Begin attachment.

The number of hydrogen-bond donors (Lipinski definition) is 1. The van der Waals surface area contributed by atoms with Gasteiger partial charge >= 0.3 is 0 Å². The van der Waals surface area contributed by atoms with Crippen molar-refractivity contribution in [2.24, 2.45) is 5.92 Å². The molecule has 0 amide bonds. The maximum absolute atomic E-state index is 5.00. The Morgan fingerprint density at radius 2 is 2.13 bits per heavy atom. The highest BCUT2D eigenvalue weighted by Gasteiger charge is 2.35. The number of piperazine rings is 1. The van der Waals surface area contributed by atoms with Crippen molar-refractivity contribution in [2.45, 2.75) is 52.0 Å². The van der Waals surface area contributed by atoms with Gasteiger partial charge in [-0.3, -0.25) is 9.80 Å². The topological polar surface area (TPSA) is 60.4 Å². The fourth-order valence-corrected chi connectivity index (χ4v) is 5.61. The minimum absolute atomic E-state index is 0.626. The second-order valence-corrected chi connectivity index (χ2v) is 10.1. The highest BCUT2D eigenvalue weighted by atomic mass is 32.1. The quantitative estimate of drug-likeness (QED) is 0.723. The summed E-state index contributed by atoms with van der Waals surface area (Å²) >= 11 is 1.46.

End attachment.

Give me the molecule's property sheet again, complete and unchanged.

The number of hydrogen-bond donors (Lipinski definition) is 1. The van der Waals surface area contributed by atoms with Gasteiger partial charge >= 0.3 is 0 Å². The van der Waals surface area contributed by atoms with Crippen molar-refractivity contribution in [2.24, 2.45) is 5.92 Å². The molecule has 0 amide bonds. The maximum absolute atomic E-state index is 5.00. The Morgan fingerprint density at radius 2 is 2.13 bits per heavy atom. The highest BCUT2D eigenvalue weighted by Gasteiger charge is 2.35. The number of piperazine rings is 1. The van der Waals surface area contributed by atoms with Crippen molar-refractivity contribution in [2.45, 2.75) is 52.0 Å². The van der Waals surface area contributed by atoms with Gasteiger partial charge in [-0.3, -0.25) is 9.80 Å². The topological polar surface area (TPSA) is 60.4 Å². The fourth-order valence-corrected chi connectivity index (χ4v) is 5.61. The minimum absolute atomic E-state index is 0.626. The second-order valence-corrected chi connectivity index (χ2v) is 10.1. The highest BCUT2D eigenvalue weighted by atomic mass is 32.1. The quantitative estimate of drug-likeness (QED) is 0.723. The summed E-state index contributed by atoms with van der Waals surface area (Å²) >= 11 is 1.46.